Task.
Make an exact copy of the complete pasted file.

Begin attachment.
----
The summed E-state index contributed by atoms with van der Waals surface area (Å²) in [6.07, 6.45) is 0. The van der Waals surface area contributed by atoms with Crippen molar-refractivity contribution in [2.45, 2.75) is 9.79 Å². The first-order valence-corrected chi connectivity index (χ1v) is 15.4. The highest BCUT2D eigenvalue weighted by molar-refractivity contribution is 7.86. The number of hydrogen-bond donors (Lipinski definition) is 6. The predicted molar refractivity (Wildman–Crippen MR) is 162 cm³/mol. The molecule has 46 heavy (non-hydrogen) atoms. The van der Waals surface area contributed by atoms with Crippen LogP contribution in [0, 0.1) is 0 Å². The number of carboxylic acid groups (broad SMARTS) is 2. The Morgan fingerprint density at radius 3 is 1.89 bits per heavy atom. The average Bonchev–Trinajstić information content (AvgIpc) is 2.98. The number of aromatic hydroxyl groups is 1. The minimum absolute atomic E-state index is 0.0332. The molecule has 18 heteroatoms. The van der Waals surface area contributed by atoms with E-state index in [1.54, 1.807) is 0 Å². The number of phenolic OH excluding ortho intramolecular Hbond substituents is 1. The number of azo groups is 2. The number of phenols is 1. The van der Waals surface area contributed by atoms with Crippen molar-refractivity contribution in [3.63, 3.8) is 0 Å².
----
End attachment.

The summed E-state index contributed by atoms with van der Waals surface area (Å²) in [6.07, 6.45) is 0. The van der Waals surface area contributed by atoms with Crippen molar-refractivity contribution in [2.45, 2.75) is 9.79 Å². The first-order valence-corrected chi connectivity index (χ1v) is 15.4. The highest BCUT2D eigenvalue weighted by molar-refractivity contribution is 7.86. The number of hydrogen-bond donors (Lipinski definition) is 6. The predicted molar refractivity (Wildman–Crippen MR) is 162 cm³/mol. The molecule has 46 heavy (non-hydrogen) atoms. The van der Waals surface area contributed by atoms with Crippen LogP contribution in [0, 0.1) is 0 Å². The number of carboxylic acid groups (broad SMARTS) is 2. The Morgan fingerprint density at radius 3 is 1.89 bits per heavy atom. The average Bonchev–Trinajstić information content (AvgIpc) is 2.98. The number of aromatic hydroxyl groups is 1. The minimum absolute atomic E-state index is 0.0332. The molecule has 18 heteroatoms. The van der Waals surface area contributed by atoms with E-state index in [1.54, 1.807) is 0 Å². The number of phenolic OH excluding ortho intramolecular Hbond substituents is 1. The number of azo groups is 2. The number of phenols is 1. The van der Waals surface area contributed by atoms with Crippen molar-refractivity contribution in [3.63, 3.8) is 0 Å².